The Centre for Global Heritage and Development, in cooperation with the National Museum of Antiquities, the Louwe Kooijmaans Lecture and the Material Agency Forum, organise a keynote lecture from Prof. Dr. Kris Kristiansen (University of Gothenburg).
In this lecture Professor Kristiansen presents a synthesis of the spectacular results of recent research.
Steppe migrant thugs pacified by Stone Age farming women
When present day European genetics was formed during the beginning of the Bronze Age 5000 years ago it was a result of migrating Yamnaya pastoralists from the Caspian steppe encountering Stone Age farmers in northern and eastern Europe. A grand synthesis article published in the Journal Antiquity argues that young Yamnaya warriors belonging to raiding parties married local Stone Age women, settling and adopting a more agrarian lifestyle. During this process, where the Corded Ware Culture was formed, a new Proto-Germanic dialect appeared.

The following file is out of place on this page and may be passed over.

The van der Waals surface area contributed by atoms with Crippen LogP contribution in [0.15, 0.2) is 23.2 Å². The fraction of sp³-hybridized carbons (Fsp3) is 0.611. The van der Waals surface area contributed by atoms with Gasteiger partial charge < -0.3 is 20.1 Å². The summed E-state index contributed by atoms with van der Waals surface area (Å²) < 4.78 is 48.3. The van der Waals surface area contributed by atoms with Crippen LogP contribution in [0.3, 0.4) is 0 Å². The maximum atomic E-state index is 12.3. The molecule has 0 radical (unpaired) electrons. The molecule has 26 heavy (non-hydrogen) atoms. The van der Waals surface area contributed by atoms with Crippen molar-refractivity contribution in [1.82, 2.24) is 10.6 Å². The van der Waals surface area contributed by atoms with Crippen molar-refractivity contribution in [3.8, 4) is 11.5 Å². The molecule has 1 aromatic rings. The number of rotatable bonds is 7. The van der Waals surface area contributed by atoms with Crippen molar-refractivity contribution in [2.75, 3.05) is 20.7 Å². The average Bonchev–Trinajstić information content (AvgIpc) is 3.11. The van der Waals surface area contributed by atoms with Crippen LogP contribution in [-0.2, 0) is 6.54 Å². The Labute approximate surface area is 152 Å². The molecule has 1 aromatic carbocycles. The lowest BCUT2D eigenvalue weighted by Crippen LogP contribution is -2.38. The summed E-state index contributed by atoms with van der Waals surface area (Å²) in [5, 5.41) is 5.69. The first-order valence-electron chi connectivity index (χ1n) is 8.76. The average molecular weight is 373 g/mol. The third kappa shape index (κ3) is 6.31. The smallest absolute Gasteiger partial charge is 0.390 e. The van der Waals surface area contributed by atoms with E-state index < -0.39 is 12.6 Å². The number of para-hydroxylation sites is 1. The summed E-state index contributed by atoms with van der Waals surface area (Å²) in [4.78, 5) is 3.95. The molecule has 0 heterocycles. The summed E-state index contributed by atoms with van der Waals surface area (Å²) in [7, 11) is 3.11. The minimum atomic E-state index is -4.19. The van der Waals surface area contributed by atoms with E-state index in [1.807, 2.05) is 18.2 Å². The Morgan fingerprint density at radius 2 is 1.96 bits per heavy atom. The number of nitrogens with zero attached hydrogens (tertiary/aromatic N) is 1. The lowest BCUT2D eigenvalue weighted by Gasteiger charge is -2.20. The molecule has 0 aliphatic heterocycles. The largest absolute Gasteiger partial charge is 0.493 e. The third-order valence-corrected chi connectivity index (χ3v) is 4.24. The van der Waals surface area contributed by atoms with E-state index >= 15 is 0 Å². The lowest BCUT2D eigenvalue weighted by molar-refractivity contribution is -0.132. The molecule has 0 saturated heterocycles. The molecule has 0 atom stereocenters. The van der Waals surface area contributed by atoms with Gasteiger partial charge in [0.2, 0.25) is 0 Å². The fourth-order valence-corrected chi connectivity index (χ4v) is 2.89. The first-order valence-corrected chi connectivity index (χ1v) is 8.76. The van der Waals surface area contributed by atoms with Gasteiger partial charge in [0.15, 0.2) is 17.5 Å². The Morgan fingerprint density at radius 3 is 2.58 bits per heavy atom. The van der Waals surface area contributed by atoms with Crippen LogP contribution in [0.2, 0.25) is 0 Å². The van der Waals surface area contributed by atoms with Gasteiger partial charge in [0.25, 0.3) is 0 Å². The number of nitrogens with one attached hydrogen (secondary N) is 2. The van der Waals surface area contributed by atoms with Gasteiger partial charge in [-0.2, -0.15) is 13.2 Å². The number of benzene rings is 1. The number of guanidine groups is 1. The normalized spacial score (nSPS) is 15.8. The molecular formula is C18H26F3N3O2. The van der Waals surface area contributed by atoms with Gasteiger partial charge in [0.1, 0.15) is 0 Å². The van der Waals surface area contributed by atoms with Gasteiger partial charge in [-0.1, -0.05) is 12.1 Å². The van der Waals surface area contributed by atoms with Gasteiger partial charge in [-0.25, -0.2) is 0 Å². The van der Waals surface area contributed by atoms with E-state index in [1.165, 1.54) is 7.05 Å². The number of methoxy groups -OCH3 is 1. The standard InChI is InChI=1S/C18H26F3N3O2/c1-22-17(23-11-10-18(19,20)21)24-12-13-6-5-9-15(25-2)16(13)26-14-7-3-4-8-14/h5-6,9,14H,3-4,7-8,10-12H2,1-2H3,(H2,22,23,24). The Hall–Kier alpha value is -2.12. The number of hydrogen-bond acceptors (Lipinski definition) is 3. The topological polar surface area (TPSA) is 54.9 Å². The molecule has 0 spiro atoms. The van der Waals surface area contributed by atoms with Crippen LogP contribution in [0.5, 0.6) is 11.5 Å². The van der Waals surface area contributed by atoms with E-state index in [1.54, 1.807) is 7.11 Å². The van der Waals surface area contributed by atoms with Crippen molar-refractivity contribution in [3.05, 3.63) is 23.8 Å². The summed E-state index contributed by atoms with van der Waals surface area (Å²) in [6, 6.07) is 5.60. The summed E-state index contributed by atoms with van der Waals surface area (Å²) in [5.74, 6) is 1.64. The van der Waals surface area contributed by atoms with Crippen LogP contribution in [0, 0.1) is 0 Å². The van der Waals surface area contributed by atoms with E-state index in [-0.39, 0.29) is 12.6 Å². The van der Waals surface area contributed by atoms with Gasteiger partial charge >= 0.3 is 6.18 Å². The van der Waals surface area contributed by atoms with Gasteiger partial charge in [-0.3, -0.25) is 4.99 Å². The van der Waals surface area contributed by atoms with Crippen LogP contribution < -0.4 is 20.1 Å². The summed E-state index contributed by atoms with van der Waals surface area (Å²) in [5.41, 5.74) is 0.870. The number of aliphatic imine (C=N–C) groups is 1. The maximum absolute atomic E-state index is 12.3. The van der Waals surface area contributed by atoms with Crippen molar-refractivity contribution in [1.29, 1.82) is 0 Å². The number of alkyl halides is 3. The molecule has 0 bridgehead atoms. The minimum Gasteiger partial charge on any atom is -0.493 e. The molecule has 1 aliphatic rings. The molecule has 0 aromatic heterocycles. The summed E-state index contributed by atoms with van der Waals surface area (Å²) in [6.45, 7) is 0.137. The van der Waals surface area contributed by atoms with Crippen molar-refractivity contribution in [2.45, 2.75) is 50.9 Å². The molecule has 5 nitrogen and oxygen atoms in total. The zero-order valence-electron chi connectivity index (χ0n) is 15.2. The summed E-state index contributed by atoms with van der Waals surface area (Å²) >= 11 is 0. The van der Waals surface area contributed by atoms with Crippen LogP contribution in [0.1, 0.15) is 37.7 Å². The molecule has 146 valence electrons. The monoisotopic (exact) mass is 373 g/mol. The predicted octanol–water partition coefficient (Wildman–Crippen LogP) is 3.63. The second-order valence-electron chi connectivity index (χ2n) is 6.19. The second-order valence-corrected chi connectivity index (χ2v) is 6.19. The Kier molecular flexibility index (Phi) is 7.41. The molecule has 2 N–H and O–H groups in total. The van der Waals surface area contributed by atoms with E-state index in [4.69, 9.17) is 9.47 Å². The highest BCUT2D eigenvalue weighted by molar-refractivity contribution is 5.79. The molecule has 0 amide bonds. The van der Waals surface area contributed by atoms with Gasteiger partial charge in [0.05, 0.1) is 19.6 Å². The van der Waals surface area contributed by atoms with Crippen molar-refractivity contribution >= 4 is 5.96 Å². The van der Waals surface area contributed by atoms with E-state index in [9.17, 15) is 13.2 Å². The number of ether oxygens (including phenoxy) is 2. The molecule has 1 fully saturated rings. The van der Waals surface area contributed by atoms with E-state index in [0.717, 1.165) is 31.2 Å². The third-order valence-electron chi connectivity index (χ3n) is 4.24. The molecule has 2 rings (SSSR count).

In this lecture prof. Kristiansen will argue that the Yamnaya migrations from the steppe into temperate Europe changed the course of history, bringing not only a new language, but also new ideas on how society was organized. This then became the foundation for the Bronze Age and for the way European societies continued to develop to the present.
Location: Tempelzaal, National Museum of Antiquities
Registration through website RMO.